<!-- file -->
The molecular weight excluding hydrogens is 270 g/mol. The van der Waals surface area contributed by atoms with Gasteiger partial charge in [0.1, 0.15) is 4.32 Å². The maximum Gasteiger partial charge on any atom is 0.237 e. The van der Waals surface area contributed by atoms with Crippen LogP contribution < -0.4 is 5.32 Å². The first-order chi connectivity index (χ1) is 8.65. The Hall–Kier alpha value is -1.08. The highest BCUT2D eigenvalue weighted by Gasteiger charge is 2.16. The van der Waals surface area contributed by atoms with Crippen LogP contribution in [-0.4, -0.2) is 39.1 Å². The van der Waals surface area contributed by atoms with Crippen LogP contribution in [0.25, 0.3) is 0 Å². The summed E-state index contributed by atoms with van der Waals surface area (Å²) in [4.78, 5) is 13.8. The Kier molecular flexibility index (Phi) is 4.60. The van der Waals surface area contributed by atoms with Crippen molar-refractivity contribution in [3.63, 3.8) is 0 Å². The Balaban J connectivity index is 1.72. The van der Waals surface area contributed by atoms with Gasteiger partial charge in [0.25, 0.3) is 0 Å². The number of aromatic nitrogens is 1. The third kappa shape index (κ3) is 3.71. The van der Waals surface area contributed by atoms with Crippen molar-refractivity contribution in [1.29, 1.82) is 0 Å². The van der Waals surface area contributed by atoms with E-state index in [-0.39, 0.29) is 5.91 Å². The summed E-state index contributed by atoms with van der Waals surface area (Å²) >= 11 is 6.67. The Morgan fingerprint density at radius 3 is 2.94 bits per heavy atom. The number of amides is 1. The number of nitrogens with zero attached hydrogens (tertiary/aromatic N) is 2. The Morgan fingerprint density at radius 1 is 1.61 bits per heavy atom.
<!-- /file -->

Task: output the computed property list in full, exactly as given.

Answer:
The molecular weight excluding hydrogens is 270 g/mol. The van der Waals surface area contributed by atoms with Gasteiger partial charge in [0.1, 0.15) is 4.32 Å². The maximum Gasteiger partial charge on any atom is 0.237 e. The van der Waals surface area contributed by atoms with Crippen LogP contribution < -0.4 is 5.32 Å². The first-order chi connectivity index (χ1) is 8.65. The Hall–Kier alpha value is -1.08. The highest BCUT2D eigenvalue weighted by Gasteiger charge is 2.16. The van der Waals surface area contributed by atoms with Crippen LogP contribution in [-0.4, -0.2) is 39.1 Å². The van der Waals surface area contributed by atoms with Crippen LogP contribution in [0.25, 0.3) is 0 Å². The summed E-state index contributed by atoms with van der Waals surface area (Å²) in [4.78, 5) is 13.8. The Kier molecular flexibility index (Phi) is 4.60. The van der Waals surface area contributed by atoms with Crippen molar-refractivity contribution in [3.63, 3.8) is 0 Å². The Balaban J connectivity index is 1.72. The van der Waals surface area contributed by atoms with Gasteiger partial charge in [0.25, 0.3) is 0 Å². The number of aromatic nitrogens is 1. The third kappa shape index (κ3) is 3.71. The van der Waals surface area contributed by atoms with Crippen molar-refractivity contribution in [1.29, 1.82) is 0 Å². The van der Waals surface area contributed by atoms with E-state index in [-0.39, 0.29) is 5.91 Å². The summed E-state index contributed by atoms with van der Waals surface area (Å²) >= 11 is 6.67. The Morgan fingerprint density at radius 3 is 2.94 bits per heavy atom. The number of amides is 1. The number of nitrogens with zero attached hydrogens (tertiary/aromatic N) is 2. The Morgan fingerprint density at radius 1 is 1.61 bits per heavy atom.